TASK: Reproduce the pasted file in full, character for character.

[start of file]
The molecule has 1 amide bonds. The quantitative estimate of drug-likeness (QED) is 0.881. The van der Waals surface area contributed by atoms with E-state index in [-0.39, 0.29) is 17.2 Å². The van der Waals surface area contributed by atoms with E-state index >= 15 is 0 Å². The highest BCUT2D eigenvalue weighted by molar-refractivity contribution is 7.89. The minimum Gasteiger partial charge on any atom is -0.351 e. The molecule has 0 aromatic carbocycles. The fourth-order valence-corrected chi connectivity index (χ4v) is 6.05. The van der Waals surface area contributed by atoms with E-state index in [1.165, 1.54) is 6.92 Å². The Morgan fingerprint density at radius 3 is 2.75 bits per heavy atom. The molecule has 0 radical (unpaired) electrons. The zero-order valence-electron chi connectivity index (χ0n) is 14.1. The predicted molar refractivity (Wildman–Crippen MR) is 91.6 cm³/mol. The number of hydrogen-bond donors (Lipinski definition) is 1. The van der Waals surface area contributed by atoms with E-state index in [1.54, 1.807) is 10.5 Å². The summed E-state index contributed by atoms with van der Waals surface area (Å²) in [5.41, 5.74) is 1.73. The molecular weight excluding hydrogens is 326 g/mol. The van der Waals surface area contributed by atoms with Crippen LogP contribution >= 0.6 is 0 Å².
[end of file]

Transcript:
The molecule has 1 amide bonds. The quantitative estimate of drug-likeness (QED) is 0.881. The van der Waals surface area contributed by atoms with E-state index in [-0.39, 0.29) is 17.2 Å². The van der Waals surface area contributed by atoms with E-state index >= 15 is 0 Å². The highest BCUT2D eigenvalue weighted by molar-refractivity contribution is 7.89. The minimum Gasteiger partial charge on any atom is -0.351 e. The molecule has 0 aromatic carbocycles. The fourth-order valence-corrected chi connectivity index (χ4v) is 6.05. The van der Waals surface area contributed by atoms with E-state index in [1.165, 1.54) is 6.92 Å². The Morgan fingerprint density at radius 3 is 2.75 bits per heavy atom. The molecule has 0 radical (unpaired) electrons. The zero-order valence-electron chi connectivity index (χ0n) is 14.1. The predicted molar refractivity (Wildman–Crippen MR) is 91.6 cm³/mol. The number of hydrogen-bond donors (Lipinski definition) is 1. The van der Waals surface area contributed by atoms with E-state index in [1.54, 1.807) is 10.5 Å². The summed E-state index contributed by atoms with van der Waals surface area (Å²) in [5.41, 5.74) is 1.73. The molecular weight excluding hydrogens is 326 g/mol. The van der Waals surface area contributed by atoms with Crippen LogP contribution >= 0.6 is 0 Å².